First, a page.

The Plan at Tight End

In 2020, tight ends were a focal point of the Miami Dolphins offense. 3rd year star Mike Gesicki posted his best season as a pro with 700 yards and 6 touchdowns. While Gesicki was the main attraction, Durham Smythe and Adam Shaheen were key contributors in run blocking, providing strength up front while creating holes for Miami’s running backs.

Even with the success of Mike Gesicki, who is looked at as a top 10 tight end in the NFL, the Dolphins still selected another tight end in the 2021 NFL draft. With their 3rd round pick, Miami selected Hunter Long of Boston College.

Unlike Gesicki, who is primarily looked at as a pass catcher with lackluster run blocking ability, Hunter Long looks to offer a mix of both traditional tight end skills, running in-line routes as well as providing size in the run game with his 6’5″, 254 pound frame.

He was one of the most effective receiving tight ends in the country, posting 57 receptions and 685 yards in 2020. Those stats were enough to earn him a spot on the all ACC first team.

Dolphins rookie TE Hunter Long catches a touchdown.

As far as his strengths, he excelled in open field speed and showed an innate ability to haul in contested catches. Much like Miami’s use of Smythe and Shaheen in 2020, Long was often used on screens and dump-off passes, with Boston College relying on his ability to gain yards after the catch. His knack for making big plays off of short passes should help the Dolphins, as they ranked 23rd in yards after the catch in 2020.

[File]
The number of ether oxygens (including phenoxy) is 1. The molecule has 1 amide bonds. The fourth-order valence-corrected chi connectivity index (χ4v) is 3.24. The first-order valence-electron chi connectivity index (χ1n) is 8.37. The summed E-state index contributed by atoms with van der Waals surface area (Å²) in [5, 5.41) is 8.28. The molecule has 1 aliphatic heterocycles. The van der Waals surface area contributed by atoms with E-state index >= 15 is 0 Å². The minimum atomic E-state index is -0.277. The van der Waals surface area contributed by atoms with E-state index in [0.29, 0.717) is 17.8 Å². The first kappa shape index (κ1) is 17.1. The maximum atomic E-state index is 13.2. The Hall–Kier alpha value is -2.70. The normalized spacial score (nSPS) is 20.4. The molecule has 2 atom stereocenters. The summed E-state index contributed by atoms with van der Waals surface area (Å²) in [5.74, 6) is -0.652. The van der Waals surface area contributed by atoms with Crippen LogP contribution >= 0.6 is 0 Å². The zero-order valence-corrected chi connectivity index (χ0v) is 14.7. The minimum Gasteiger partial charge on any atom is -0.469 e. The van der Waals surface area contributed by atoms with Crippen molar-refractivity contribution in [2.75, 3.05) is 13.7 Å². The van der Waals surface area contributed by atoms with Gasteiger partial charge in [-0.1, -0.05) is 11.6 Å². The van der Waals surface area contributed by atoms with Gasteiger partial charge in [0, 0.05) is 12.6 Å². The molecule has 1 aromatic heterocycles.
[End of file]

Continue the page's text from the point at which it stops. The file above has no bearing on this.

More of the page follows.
A play against the Cardinals displays how Hunter Long could be used in 2021.

Along with Long and the retainment of the other 3 tight ends, the Dolphins continued to show that they are not content with their current group, adding rookie Jibril Blount and utility man Cethan Carter.

With Head Coach Brian Flores’ focus on competition, and the tight end depth chart, it begs the question: How will the Dolphins use their tight ends under new Offensive Coordinators George Godsey and Eric Studesville?

Dolphins TE/FB Cethan Carter catches his first career touchdown.

While Eric Studesville lacks playcalling experience, Godsey called plays under Bill O’Brien’s Texans in 2015 and 2016, the latter of which saw 2 tight ends (Ryan Griffin and CJ Fiedorowicz) eclipse 400 yards.

Although the group wasn’t nearly as talented as this 2021 Dolphins group, Fiedorowicz saw 7 or more targets in 9 of the 16 games he played, showing Godsey’s commitment to the utilization of tight ends. And more than their stats, the type of tight ends Godsey has worked in the past can potentially show what he looks for.

Primarily a blocker, much like the majority of the Dolphins group, Fiedorowicz showed the versatility and ability to be in for pass and run plays. This unique skillset was one Godsey took with him to Miami when he came in under Chan Gailey, who often used Shaheen and Smythe as threats in the short pass game along the line, with Gesicki having more of a Wide Receiver type role.